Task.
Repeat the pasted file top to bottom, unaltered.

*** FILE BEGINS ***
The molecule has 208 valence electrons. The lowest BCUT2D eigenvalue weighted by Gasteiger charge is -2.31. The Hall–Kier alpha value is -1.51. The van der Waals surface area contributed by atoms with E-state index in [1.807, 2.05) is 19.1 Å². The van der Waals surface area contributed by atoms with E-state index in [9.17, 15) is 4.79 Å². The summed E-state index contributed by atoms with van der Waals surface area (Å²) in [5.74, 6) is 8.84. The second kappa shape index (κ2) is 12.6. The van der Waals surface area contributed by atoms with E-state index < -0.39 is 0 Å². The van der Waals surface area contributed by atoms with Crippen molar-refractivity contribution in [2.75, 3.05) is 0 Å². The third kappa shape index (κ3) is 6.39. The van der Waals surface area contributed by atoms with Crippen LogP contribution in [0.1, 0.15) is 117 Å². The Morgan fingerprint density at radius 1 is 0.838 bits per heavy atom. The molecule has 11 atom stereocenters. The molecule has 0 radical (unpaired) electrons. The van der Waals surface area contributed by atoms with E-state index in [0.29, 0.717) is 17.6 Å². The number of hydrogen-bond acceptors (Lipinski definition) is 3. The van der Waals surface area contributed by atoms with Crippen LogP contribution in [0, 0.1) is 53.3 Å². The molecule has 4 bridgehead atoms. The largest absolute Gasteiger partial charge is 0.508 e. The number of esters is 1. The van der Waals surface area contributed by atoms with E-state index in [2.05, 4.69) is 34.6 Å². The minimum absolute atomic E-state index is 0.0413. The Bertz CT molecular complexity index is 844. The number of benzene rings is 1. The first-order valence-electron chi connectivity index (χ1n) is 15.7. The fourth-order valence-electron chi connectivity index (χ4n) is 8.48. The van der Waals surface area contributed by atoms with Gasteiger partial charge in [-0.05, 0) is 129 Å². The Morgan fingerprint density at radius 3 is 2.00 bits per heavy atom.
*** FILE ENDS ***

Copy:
The molecule has 208 valence electrons. The lowest BCUT2D eigenvalue weighted by Gasteiger charge is -2.31. The Hall–Kier alpha value is -1.51. The van der Waals surface area contributed by atoms with E-state index in [1.807, 2.05) is 19.1 Å². The van der Waals surface area contributed by atoms with E-state index in [9.17, 15) is 4.79 Å². The summed E-state index contributed by atoms with van der Waals surface area (Å²) in [5.74, 6) is 8.84. The second kappa shape index (κ2) is 12.6. The van der Waals surface area contributed by atoms with E-state index < -0.39 is 0 Å². The van der Waals surface area contributed by atoms with Crippen molar-refractivity contribution in [2.75, 3.05) is 0 Å². The third kappa shape index (κ3) is 6.39. The van der Waals surface area contributed by atoms with Crippen LogP contribution in [0.1, 0.15) is 117 Å². The Morgan fingerprint density at radius 1 is 0.838 bits per heavy atom. The molecule has 11 atom stereocenters. The molecule has 0 radical (unpaired) electrons. The van der Waals surface area contributed by atoms with E-state index in [0.29, 0.717) is 17.6 Å². The number of hydrogen-bond acceptors (Lipinski definition) is 3. The van der Waals surface area contributed by atoms with Crippen LogP contribution in [0, 0.1) is 53.3 Å². The molecule has 4 bridgehead atoms. The largest absolute Gasteiger partial charge is 0.508 e. The number of esters is 1. The van der Waals surface area contributed by atoms with E-state index in [2.05, 4.69) is 34.6 Å². The minimum absolute atomic E-state index is 0.0413. The Bertz CT molecular complexity index is 844. The number of benzene rings is 1. The first-order valence-electron chi connectivity index (χ1n) is 15.7. The fourth-order valence-electron chi connectivity index (χ4n) is 8.48. The van der Waals surface area contributed by atoms with Gasteiger partial charge in [-0.05, 0) is 129 Å². The Morgan fingerprint density at radius 3 is 2.00 bits per heavy atom.